Visual Arts

Phoenix-Based Xico Artists Featured in Village Voice Media's "Crossing the Line"

Village Voice Media commissioned artists associated with the Phoenix-based cultural collective Xico to produce a series of covers for its papers -- each one is unique to each city -- for its national story on Arizona SB1070, Crossing the Line.

Founded in 1975, Xico is a nonprofit organization that promotes Chicano, Latino and Native American heritage through the arts. Its programing includes arts classes and workshops for underserved youth, community exhibitions, artist education, printmaking workshops, the valley's oldest Dia de los Muertos/A Celebration of Life festival and small-venue performances.

Phoenix artists Martin Moreno, Zarco Guerrero, Reggie Casillas, El Podrido, Annette Sexton-Ruiz, Mary Ann Rodriguez-Veatch, Irma Sanchez, Joe Ray, Frank Ybarra, Jose Benavides, Cynthia Flores, and Marco Albarran are no strangers to creating political artwork. Guerrero's been performing in protests and public demonstrations for years, and Irma Sanchez began weaving Mexican and American flags and posting stickers of her work since SB1070 was signed in Arizona (both were featured in Borderline Expression, April 2011).

This week, their artwork is featured on covers and inside of print issues of Village Voice Media publications across the country in Crossing The Line.

Village Voice Media Executive Editor Michael Lacey writes:

In Arizona, brown people, citizen and immigrant, must now prove their papers are in order. We sic badges and dogs on people of color. Sheriff Joe Arpaio's men wear ski masks and arm themselves with automatic weapons to stop Mexicans with cracked windshields. Families are separated, with parents deported and children left to fend for themselves. Those who remain are terrorized.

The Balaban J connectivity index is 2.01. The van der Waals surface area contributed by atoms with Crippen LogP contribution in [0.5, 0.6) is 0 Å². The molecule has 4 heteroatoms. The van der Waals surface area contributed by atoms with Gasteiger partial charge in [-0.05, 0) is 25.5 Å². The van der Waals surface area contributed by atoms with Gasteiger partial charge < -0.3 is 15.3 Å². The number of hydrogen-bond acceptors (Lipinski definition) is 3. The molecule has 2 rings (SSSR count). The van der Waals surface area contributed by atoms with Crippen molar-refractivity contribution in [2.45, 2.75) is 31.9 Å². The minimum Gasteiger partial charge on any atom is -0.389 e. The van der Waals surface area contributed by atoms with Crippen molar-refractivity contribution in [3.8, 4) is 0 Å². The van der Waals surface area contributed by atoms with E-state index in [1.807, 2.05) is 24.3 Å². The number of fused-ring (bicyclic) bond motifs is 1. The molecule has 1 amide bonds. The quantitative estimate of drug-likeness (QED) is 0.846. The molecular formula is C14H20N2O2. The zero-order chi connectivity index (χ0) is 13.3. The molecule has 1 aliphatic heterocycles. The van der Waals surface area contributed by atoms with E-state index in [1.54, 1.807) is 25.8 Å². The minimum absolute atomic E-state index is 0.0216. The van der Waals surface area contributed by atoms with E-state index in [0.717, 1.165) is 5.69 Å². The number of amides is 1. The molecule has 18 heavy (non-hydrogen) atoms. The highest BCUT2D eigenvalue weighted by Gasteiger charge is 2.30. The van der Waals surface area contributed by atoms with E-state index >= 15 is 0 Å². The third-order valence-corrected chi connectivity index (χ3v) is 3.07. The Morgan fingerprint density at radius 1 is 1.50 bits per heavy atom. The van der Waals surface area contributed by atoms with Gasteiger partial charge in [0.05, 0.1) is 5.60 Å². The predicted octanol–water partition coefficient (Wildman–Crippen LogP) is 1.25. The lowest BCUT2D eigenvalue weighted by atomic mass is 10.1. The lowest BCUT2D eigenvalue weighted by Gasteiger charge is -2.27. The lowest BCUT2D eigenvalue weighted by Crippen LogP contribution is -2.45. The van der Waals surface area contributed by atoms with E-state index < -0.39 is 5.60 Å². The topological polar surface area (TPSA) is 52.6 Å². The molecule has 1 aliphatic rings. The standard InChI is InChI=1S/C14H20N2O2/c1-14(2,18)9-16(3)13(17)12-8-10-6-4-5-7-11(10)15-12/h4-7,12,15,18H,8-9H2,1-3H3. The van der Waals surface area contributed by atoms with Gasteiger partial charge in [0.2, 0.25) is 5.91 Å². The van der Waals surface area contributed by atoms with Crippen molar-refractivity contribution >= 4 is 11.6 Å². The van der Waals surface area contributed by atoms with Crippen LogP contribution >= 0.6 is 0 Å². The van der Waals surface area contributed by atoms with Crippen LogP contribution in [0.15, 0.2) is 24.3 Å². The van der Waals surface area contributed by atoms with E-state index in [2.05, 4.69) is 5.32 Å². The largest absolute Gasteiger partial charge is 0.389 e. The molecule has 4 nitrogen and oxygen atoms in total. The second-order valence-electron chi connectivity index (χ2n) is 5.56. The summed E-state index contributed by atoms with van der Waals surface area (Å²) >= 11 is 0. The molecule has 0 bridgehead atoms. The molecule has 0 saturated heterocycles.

After one Arpaio sweep through the town of Guadalupe, children were too frightened to attend their Catholic confirmation lest relatives be arrested.

Like the pre-Civil War era of free and slave states, America is about to divide along color lines.

Six states already have a version of Arizona's bill and are awaiting the ruling for implementation. In all, 16 states filed amicus briefs urging the Supreme Court to support SB 1070.

Where once we depended upon the federal government to protect minorities from firehoses and segregated schoolhouses named Booker T. Washington or George Washington Carver, this month, the Supreme Court is poised to tell us how far local cops can go to detain brown people.

Read Lacey's America's War on Mexicans Has Gone Too Far in full and this week's New Times feature SB 1070 Civil Disobedience Must Escalate by Stephen Lemons.

All artwork created for the Phoenix-based Xico artists in this slideshow.

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